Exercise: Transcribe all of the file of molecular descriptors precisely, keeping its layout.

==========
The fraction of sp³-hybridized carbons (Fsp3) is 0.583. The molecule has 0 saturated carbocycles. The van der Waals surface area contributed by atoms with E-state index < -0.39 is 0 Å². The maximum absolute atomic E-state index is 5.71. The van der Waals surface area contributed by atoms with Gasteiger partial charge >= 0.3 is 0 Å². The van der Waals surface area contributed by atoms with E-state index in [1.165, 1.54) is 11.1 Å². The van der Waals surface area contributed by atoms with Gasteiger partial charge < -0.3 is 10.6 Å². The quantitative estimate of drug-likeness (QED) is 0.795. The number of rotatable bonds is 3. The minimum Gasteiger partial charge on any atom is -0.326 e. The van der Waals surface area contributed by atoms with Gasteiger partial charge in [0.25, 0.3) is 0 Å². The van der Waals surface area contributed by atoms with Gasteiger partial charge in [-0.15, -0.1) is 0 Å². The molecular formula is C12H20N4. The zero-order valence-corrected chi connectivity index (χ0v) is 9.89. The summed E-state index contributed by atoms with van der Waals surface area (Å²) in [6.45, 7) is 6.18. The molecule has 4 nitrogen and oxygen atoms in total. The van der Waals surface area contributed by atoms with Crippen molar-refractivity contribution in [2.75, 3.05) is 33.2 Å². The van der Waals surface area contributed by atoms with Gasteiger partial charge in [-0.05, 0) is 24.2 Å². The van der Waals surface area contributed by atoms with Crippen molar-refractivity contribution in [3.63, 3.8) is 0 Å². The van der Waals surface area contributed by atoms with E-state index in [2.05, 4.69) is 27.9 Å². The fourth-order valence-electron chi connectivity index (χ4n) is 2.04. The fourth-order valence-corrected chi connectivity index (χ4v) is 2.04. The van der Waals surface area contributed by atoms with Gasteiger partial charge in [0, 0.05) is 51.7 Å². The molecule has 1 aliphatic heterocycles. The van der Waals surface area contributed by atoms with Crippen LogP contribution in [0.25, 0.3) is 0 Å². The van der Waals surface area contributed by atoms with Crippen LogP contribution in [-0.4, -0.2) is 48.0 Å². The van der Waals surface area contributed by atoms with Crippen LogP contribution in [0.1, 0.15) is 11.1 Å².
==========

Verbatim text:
The fraction of sp³-hybridized carbons (Fsp3) is 0.583. The molecule has 0 saturated carbocycles. The van der Waals surface area contributed by atoms with E-state index < -0.39 is 0 Å². The maximum absolute atomic E-state index is 5.71. The van der Waals surface area contributed by atoms with Gasteiger partial charge >= 0.3 is 0 Å². The van der Waals surface area contributed by atoms with E-state index in [1.165, 1.54) is 11.1 Å². The van der Waals surface area contributed by atoms with Gasteiger partial charge < -0.3 is 10.6 Å². The quantitative estimate of drug-likeness (QED) is 0.795. The number of rotatable bonds is 3. The minimum Gasteiger partial charge on any atom is -0.326 e. The van der Waals surface area contributed by atoms with Gasteiger partial charge in [0.25, 0.3) is 0 Å². The van der Waals surface area contributed by atoms with Gasteiger partial charge in [-0.15, -0.1) is 0 Å². The molecular formula is C12H20N4. The zero-order valence-corrected chi connectivity index (χ0v) is 9.89. The summed E-state index contributed by atoms with van der Waals surface area (Å²) in [6.45, 7) is 6.18. The molecule has 4 nitrogen and oxygen atoms in total. The van der Waals surface area contributed by atoms with Crippen molar-refractivity contribution in [2.75, 3.05) is 33.2 Å². The van der Waals surface area contributed by atoms with Gasteiger partial charge in [-0.05, 0) is 24.2 Å². The van der Waals surface area contributed by atoms with Crippen molar-refractivity contribution in [3.63, 3.8) is 0 Å². The van der Waals surface area contributed by atoms with E-state index in [2.05, 4.69) is 27.9 Å². The fourth-order valence-electron chi connectivity index (χ4n) is 2.04. The fourth-order valence-corrected chi connectivity index (χ4v) is 2.04. The van der Waals surface area contributed by atoms with Gasteiger partial charge in [0, 0.05) is 51.7 Å². The molecule has 1 aliphatic heterocycles. The van der Waals surface area contributed by atoms with Crippen LogP contribution in [0.25, 0.3) is 0 Å². The van der Waals surface area contributed by atoms with Crippen LogP contribution in [-0.4, -0.2) is 48.0 Å². The van der Waals surface area contributed by atoms with Crippen LogP contribution in [0.1, 0.15) is 11.1 Å².